Tuesday, July 30, 2013

Sarasota Trifecta, Part 1 - American Moderns at the Ringling Museum

How often do you plan multiple events for a given day that all end up being terrific?   The stars just aligned last Sunday when Susan, Steve, and I headed to Sarasota for a day of art, theater, and--of course--food.  Our first stop was the Ringling Museum to see "American Moderns, 1910-1960:  From O'Keefe to Rockwell."   All of the works in the show are on loan from the Brooklyn Museum of Art, which I've come to realize is a vastly underrated institution.  Susan and I allotted an hour to see the show, which consists of 53 paintings and four sculptures.   The exhibit has so many great works that that was not nearly enough time.

Detail from The Visit
by Max Weber (1919)
We plunged into the first room of the show and found a docent with a small group looking at Max Weber's The Visit.   She had a fun and casual attitude lacking in many docents that invited an exchange of ideas.  You won't be surprised to hear that this portion of the show dealt with Cubism and Picasso's influence on artists of the period.  I am always drawn to faces and love the fellow on the left who looks like he's ready to hit the jazz clubs with his hat and cane.  The beaded necklace that his companion is wearing is a nice touch.  We talked a bit about the symbiosis of art and music and took a look at Weber's The Cellist before moving on.   There were some other fantastic works in this room, including Henry Alfred Maurer's Head of a Girl, that I would love to spend some time with.

The Sand Cart by George Bellows (1917)
Our stop in the room organized around the theme of Modern Structures focused on George Bellows' The Sand Cart.   I missed exactly how this work fits into the theme but Bellows is certainly known for his gritty urban scenes.  (Think The Art of Boxing.)   Seeing the show with Susan, who's an artist, was lots of fun.  She gets her nose right up to the painting to study the brush strokes and colors.  She pointed out how Bellows used a couple of well-placed strokes of yellow to give the sense of sunlight reflecting off the green boat and marveled over the colors of the paints (which weren't just squeezed out of a tube at that time).   It would have been interesting to look closely at every painting with her, but time was short and Georgia O'Keefe was calling.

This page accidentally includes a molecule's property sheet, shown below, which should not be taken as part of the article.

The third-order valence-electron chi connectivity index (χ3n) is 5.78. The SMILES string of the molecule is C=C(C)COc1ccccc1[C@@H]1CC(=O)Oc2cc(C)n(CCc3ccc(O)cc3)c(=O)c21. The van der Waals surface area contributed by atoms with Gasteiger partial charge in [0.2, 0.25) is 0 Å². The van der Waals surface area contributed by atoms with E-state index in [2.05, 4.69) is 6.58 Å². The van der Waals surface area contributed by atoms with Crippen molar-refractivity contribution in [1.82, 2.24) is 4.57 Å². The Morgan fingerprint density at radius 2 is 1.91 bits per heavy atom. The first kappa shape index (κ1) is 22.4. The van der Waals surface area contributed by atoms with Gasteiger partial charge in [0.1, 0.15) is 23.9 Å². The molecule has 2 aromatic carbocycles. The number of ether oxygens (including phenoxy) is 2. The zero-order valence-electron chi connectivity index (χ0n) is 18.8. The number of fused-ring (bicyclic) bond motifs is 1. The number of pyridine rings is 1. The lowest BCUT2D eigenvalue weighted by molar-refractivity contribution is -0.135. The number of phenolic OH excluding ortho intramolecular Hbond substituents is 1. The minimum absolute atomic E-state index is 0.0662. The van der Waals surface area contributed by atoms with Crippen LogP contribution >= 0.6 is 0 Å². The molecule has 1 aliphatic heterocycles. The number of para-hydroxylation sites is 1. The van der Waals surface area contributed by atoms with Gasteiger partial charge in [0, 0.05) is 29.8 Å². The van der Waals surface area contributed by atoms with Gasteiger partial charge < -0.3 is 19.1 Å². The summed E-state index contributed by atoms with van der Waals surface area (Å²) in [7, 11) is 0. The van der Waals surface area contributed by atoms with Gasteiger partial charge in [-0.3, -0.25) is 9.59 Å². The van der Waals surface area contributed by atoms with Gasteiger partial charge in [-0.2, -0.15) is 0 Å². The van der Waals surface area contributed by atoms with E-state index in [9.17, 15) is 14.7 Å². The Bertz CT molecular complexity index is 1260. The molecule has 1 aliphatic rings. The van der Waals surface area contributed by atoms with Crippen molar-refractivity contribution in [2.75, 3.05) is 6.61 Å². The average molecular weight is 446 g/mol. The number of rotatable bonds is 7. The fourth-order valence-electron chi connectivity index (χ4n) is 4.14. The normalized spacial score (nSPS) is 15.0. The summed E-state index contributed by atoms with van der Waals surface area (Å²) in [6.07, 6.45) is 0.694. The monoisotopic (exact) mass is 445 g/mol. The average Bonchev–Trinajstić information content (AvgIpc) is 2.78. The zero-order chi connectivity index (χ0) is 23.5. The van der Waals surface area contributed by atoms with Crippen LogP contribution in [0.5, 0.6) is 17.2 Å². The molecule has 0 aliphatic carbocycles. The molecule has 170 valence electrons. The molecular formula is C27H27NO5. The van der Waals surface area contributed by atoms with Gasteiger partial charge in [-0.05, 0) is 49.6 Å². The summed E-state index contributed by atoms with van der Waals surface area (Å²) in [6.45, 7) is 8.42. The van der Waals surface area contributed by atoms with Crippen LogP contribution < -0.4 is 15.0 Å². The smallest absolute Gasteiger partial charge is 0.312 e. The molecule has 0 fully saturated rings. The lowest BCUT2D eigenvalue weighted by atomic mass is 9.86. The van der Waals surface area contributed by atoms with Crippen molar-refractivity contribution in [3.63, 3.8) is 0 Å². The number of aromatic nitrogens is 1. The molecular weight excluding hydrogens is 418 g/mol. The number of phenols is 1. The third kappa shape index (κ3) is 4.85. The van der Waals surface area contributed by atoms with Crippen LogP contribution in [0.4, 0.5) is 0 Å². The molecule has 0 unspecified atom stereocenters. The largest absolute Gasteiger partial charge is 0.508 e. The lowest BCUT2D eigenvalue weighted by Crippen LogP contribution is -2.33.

Green, Yellow and Orange
by Georgia O'Keefe (1960)
Two O'Keefe works appear in the portion of the show focusing on Nature Essentialized.   While O'Keefe's painting Two Yellow Leaves is the work the Ringling chose to publicize the show, I prefer the aptly named Green, Yellow and Orange.  As people talked about what it reminded them of (an egg yolk?  an embryo?), the docent shared that O'Keefe intended this to be a view from an airplane of her home in New Mexico and the winding roads surrounding it.   The colors in O'Keefe's painting shimmer and give the work a sense of movement.   Some of the works in the exhibit were done in an impasto style, with heavy layers of paint giving a sense of texture.   There are many thin layers of paint in O'Keefe's work, with the effect being one of translucence rather than texture.

The Tattooist by Norman Rockwell (1944) and
the model for the work
The show includes a lone Normal Rockwell painting, The Tattooist.  I am not the biggest Rockwell fan (although the Rockwell Museum is a must see if you're in the Stockbridge, MA area).  His work, especially from The Saturday Evening Post, is often too "motherhood and apple pie" for my taste. (Having said that, Rockwell's later works include a surprising amount of social commentary.  How can you not be bowled over by Rockwell's The Problem We All Live With that features an African American girl in Detroit being walked to school by U.S. Marshals?)  The Tattooist is a fun work, however, and harkens back to a time when it was actually unusual for people to have tattoos.  

With that, it was time to head off to Florida Studio Theater to see South Beach Babylon.   There are many works in the exhibit that I would love to see again.  Happily, I might have the chance, since the American Moderns show is running through September 8th.  Perhaps I'll see you there.





2 comments:

  1. Rockwell, to me, has always blended the American Dream with simple, forthright, and innocent expressions. I could spend all day in that museum! We may have different tastes, Nanette, but that's what makes the world go round!
    Blessings, and thanks for sharing!

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  2. Nanette, Thank you for sharing your experience with us. I am going to have to get in the car and head north to Sarasota. I'm finding all sorts of treasures and things to do when I read your blog.
    ;)

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